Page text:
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Let $p$ be a polynomial. Show that $p\colon\Bbb R \to \Bbb R$ is Lipschitz iff the degree of $p$ is less than $2$.

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What have you tried? –  Chris Eagle Oct 16 '12 at 17:38
    
I have started with p(X)= asub1+asub2*x,and tried to apply the defination of Lipscetz on it, but stuck with the step what to say about asub2 absolute (u-v)? could I take the constant 'a'sub 2 as lipschetz constant, or Ihave to apply some conditions on it? –  Athar Raheel Ahmad Oct 16 '12 at 17:51
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2 Answers

up vote 1 down vote accepted

We can use the following facts:

  • A $C^1$ function on $\Bbb R$ is Lipschitz continuous if and only if its derivative is bounded.
  • A polynomial is bounded if and only if it's a constant one (hence of degree $0$ or $-\infty$).
  • The derivative of a polynomial of degree $d\geq 1$ is of degree $d-1$.
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I take $C^1$ now (it's shorter), differentiable is enough. –  Davide Giraudo Oct 16 '12 at 19:29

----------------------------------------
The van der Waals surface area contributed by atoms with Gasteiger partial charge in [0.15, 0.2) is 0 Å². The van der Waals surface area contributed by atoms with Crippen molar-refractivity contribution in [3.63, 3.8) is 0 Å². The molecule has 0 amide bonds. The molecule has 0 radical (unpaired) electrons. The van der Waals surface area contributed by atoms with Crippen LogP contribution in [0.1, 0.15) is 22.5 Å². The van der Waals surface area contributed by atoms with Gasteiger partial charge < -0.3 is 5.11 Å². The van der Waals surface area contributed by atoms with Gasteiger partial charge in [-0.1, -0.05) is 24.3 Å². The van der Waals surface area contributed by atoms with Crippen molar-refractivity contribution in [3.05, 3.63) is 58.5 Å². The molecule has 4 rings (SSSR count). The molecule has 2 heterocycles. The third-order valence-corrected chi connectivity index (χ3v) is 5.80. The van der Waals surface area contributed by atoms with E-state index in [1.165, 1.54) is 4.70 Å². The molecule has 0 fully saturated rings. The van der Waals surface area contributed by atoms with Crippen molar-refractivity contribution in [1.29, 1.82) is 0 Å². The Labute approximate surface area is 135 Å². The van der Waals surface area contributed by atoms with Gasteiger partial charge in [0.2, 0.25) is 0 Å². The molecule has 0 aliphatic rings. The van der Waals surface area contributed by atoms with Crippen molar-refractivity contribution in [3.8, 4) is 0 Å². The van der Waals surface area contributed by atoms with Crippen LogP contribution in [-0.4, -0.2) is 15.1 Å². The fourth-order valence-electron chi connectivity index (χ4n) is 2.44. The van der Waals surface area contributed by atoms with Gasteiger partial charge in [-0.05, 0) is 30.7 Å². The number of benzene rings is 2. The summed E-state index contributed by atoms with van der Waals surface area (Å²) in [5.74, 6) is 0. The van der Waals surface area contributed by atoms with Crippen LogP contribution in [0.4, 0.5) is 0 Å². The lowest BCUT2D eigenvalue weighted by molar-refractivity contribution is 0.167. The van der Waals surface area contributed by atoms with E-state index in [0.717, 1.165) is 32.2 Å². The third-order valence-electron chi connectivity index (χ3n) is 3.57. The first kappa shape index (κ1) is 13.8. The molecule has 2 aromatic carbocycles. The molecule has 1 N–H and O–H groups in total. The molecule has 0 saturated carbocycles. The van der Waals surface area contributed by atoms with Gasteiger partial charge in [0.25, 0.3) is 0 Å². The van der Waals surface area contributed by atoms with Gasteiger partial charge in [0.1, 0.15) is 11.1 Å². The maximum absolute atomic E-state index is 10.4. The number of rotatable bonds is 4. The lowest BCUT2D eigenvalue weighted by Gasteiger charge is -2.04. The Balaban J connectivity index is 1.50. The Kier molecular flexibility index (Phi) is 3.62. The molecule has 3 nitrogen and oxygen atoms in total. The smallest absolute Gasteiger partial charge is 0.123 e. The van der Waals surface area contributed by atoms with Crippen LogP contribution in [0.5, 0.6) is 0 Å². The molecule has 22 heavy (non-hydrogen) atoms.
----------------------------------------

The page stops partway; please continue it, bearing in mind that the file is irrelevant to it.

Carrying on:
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Now I learned something! I used to think of $C^1$ as continuously differentiable = differentiable. Certainly this is false and we have diff'able $\neq$ cont. diff'able! : ) –  Matt N. Oct 16 '12 at 19:35
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One direction: let $p$ have degree less than $2$. Then $p(x) = ax + b$ for some $a,b \in \mathbb R$. Then $\dot{p}(x) = a$ that is, the first derivative is bounded. Hence $p$ is Lipschitz continuous.

Here we have used the following theorem:


A continuous and everywhere differentiable function $f: \mathbb R \to \mathbb R$ is Lipschitz continuous if and only if its first derivative is bounded, that is, there is $K \in \mathbb R$ such that $|f'(x)| \leq K$ for all $x$ in $\mathbb R$.

Proof:

$\Longrightarrow$: Let $f$ be Lipschitz, that is, there is $K \in \mathbb R$ such that $\frac{|f(x) - f(y)|}{|x-y|} \leq K$ for all $x$ in $\mathbb R$. Then in particular, $\lim_{\delta \to 0} \frac{|f(x) - f(x + \delta)|}{|\delta|} = |f'(x)| \leq K$ for all $x$.

$\Longleftarrow$: Let $|f'(x)| \leq K$ for all $x$. By the mean value theorem we know that for any $x,y \in \mathbb R$ we have that there exists $x_0$ such that $ \frac{f(y) - f(x)}{y - x} = f'(x_0)$. Hence we have that for all $x,y \in \mathbb R$: $$ \frac{|f(y) - f(x)|}{|y - x|} = |f'(x_0)| \leq K$$ that is, $f$ is Lipschitz. $\Box$


Now try the other direction.

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Hope this helps. I'll add some more details later. –  Matt N. Oct 16 '12 at 17:56
    
Thanks Matt for you help... it works now.. –  Athar Raheel Ahmad Oct 16 '12 at 17:57
    
No problem! : ) –  Matt N. Oct 16 '12 at 17:58
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